5. Hi, I am M. R. Mathias @DahgMahn on twitter. I am the author who went off the rails the other day over the forum issue. But their summary, even my reaction took it all so off point that it became a “He said – She said” fiasco.

    First, the true reason why I was making my stand:
    The general rules at these kind of forums say: “Hey if a fan posts about your book in those threads, it can be there, BUT if you post it, it is self promotion and spam.”
    OK that makes sense, and they told me if someone else made that post, as a fan, on my behalf, it would have stayed up.

    Here is where the issue is. The published authors all have agents, editors, and even –GET THIS– PR people who go around all day posting in the forums on behalf of their authors. So that is where the tide is turned agains the indie in a forum like fantasy faction. Orbit, Dell, Tor… they all have a guy/girl who dinks around commenting/reviewing/posting on behalf of the authors who they represent. If they don’t they shouldn’t be in buisness. Its just a simple advantage that forces me, a guy who actually has published 22 titles (23rd on July 4th 2012) at a disadvantage.

    By wikipedia’s definition a small publisher is a house that makes less than 50 million a year, or publishes less that 10 books a year. I published 22 titles in two years, meaning that by wiki’s definition, I am in fact not a small press. That only matters because they threw that definition at me as a reason for moving the post. My original post said 18 books??? yada yada

    I want it to be known that I didnt get mad at the post being moved. I expected it. I got mad when they suddenly banned me from the forum. This let them all bashing me and me no voice to explain or respond. I went nuts. :-) I grew up in prison and I take no B.S. (One of the reeasons I have been able to produce so many books is because I wrote 7 of them in prison and it wasn’t that hard after The Sword and the Dragon sold its 20,000 copy. I just entered them into word and paid editors to clean them up.

    Those people, the author of this blog even dont understand what is happening. I sell 500-600 kindle books a day on the weekends and in the summer. That isn’t including iStore, B&N, Smashwords, Kobo, SonyReaderStore.
    M. R. Mathias
    David Dalglish
    D. P. Prior
    B. V. Larson

    These are but a few of the Kindle Store fantasy Authors that are forcing the big pubs to have to create places like faction and sock puppet post about their authors to compete.

    I was making a point more than demanding to be heard. I am a proud member of The Independent Author Network and I really do embrace my indie status. Faction is a tiny forum. sffworld.com – KindleBoards.com – NookBoards.com – Goodreads.com – Wattpad.com Those are the places where the real readers are.

    We all hate Sock Puppets and deciet. Just remember that guy or gal that posts about authors or allways has that “your the best” comment might just be an intern.
    The author responding is probably the intern too. The author, if he was smart, is out on the golf course or taking a swim.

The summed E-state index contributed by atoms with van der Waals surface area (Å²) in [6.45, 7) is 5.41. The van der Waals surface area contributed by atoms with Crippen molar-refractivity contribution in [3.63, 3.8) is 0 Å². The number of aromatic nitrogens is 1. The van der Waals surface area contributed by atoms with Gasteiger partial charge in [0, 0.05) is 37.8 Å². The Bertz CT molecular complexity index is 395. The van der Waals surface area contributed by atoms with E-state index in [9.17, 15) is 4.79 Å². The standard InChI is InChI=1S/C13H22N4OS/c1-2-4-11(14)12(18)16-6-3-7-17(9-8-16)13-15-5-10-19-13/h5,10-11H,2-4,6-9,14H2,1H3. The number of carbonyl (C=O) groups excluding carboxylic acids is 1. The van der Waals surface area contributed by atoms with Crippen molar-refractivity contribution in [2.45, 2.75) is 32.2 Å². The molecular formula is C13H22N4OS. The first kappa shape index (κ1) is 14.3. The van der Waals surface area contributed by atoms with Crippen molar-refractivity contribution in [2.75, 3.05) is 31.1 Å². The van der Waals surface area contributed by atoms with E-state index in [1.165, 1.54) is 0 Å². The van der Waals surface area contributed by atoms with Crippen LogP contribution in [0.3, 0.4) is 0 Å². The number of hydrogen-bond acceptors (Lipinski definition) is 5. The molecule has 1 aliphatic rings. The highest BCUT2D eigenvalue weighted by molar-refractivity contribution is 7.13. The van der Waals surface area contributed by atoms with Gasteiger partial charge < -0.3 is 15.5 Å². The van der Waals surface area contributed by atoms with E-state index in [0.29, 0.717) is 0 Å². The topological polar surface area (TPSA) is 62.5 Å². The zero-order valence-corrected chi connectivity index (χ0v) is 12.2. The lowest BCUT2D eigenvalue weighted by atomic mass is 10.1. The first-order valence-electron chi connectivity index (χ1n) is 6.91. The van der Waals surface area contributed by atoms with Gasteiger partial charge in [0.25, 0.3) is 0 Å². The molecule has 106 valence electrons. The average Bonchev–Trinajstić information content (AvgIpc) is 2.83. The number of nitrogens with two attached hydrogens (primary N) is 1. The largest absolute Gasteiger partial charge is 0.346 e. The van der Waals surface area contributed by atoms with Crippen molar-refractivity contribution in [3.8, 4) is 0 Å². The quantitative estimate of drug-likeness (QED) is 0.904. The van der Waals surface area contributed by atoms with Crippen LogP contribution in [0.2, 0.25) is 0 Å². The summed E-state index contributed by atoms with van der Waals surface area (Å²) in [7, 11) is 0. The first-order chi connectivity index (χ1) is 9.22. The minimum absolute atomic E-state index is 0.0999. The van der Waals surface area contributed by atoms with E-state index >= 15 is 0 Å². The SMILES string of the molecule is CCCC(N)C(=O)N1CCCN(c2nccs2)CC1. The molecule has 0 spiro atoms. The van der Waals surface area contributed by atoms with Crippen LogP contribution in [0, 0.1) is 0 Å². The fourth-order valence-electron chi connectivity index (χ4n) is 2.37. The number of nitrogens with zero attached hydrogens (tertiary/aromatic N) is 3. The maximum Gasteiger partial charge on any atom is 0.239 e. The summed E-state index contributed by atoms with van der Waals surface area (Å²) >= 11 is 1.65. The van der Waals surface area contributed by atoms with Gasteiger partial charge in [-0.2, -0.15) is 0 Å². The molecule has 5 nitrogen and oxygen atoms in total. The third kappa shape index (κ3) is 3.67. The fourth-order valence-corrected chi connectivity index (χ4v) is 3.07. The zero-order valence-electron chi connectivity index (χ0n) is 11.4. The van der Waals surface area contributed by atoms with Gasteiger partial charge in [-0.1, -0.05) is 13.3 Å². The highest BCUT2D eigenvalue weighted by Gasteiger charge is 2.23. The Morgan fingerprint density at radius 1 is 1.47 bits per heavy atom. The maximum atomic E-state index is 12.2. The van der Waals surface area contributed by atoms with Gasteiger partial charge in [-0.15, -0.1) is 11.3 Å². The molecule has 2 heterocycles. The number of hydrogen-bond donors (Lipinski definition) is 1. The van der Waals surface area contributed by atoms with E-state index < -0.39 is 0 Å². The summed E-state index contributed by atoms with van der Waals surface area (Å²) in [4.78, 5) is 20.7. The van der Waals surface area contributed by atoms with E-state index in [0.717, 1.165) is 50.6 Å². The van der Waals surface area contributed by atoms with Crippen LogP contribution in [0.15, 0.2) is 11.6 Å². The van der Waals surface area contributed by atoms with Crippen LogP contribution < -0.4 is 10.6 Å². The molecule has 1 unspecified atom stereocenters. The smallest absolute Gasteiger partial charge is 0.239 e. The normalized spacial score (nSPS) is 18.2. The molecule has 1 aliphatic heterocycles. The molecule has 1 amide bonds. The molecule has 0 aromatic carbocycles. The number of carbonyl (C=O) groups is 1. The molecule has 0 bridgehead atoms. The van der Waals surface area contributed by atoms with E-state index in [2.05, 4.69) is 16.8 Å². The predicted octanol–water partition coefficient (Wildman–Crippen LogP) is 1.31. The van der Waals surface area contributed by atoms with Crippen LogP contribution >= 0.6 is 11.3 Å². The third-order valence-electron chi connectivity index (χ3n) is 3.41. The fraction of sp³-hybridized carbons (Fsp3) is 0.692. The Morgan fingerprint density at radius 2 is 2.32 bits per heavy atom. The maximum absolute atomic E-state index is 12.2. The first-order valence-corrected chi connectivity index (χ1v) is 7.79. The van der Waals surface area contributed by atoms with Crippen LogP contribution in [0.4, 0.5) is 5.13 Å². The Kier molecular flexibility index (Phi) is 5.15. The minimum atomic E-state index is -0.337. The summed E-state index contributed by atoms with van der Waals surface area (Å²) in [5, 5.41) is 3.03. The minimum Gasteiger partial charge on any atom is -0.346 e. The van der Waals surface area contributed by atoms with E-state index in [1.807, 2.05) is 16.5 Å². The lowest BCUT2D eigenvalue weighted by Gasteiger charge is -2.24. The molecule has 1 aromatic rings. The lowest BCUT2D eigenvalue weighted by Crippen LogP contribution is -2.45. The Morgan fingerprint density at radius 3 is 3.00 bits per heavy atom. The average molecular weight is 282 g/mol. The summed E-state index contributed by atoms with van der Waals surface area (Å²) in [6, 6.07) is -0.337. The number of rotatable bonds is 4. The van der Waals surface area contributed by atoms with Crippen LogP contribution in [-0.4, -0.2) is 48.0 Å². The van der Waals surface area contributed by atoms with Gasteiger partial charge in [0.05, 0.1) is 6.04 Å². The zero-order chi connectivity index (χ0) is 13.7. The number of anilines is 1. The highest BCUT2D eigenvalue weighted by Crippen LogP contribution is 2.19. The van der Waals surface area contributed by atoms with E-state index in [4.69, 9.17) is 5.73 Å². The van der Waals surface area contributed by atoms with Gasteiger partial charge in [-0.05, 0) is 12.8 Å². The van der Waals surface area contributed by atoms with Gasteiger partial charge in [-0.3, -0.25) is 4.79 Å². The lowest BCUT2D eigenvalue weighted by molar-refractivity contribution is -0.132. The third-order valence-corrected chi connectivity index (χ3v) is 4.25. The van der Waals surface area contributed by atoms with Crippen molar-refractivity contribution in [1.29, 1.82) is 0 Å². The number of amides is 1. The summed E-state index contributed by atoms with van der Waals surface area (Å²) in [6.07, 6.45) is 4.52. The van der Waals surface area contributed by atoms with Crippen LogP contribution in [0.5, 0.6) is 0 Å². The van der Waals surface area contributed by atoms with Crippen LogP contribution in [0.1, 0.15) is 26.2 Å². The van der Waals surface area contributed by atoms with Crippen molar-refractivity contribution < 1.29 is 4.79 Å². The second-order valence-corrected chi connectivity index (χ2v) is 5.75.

FYI I made just over 6 figures last year. I write/promote my books for a living. When you hear self pubbed and think “Hack” you are missing the BEST stuff out there because it is breaking the dead money making formulas that cause one big pubbed novel to be just like the next.
    thanks for your time. M. R. Mathias

  6. I’d also like to add that I am a diabetic and my eyes get bad. My post typoes do not reflect the content of my books. A few reviews will cite grammar issues. Allways look at the date of a review. If you reviewed me and pointed out an error it would be fixed and reuploaded fifteen minutes after I knew about it. Its a new world. If you count reading texts as reading, then more people read on their phones and eReaders than they do from books.

    And think about this: If you can read a text on that screen, why not a chapter while your at the doctors office or waiting on the tire man?

  7. Once I’d realised that the only way my novella Adrift on the Sea of Rains was going to see print was if I published it myself, I decided I had to do a proper job of it. So I bought some ISBNs, and paid for it to be professionally printed in paperback and hardback. Since I was doing that, I decided I’d start up a small press. It’s a small press because it’s open to submissions. Yes, Whippleshield Books will publish my quartet of novellas, but I also plan to publish -and pay for – anything suitable which I think is good enough to publish. If you only publish your own stuff, you’re not a small press – no matter how many titles you’ve published or how many you sell.

    As for validation… I sent out plenty of copies of Adrift on the Sea of Rains for review. And the reviews so far have been overwhelmingly positive. These are not 5-star reviews on Amazon by some meat or sock puppet, but proper reviews on people’s blogs and/or online review sites. (And there are a couple of reviews due to appear in magazines over the next few months.) That’s the only validation I need – that people who read critically took the time to read my novella and then write about it.

  8. Jon Simmonds on May 24, 2012 at 11:06 am said:

    It’s a very valid question and one that, as a first-time writer with a newly-completed first novel, I’ve been pondering in some depth. There is no equivalent validation to that of an agent/reader/publisher with years of experience telling you your work’s good. Or that it’s not so good but has the potential to be improved.

    There certainly is a level of validation from the honest opinions of friends, family and acquaintances who read widely. In effect, isn’t the approval of someone who goes out and buys books as valid as that of a publisher? we all know that there are books publishers put out that fail to gain any real traction with readers because those with money in their pockets and an afternoon in a bookshop simply don’t like them.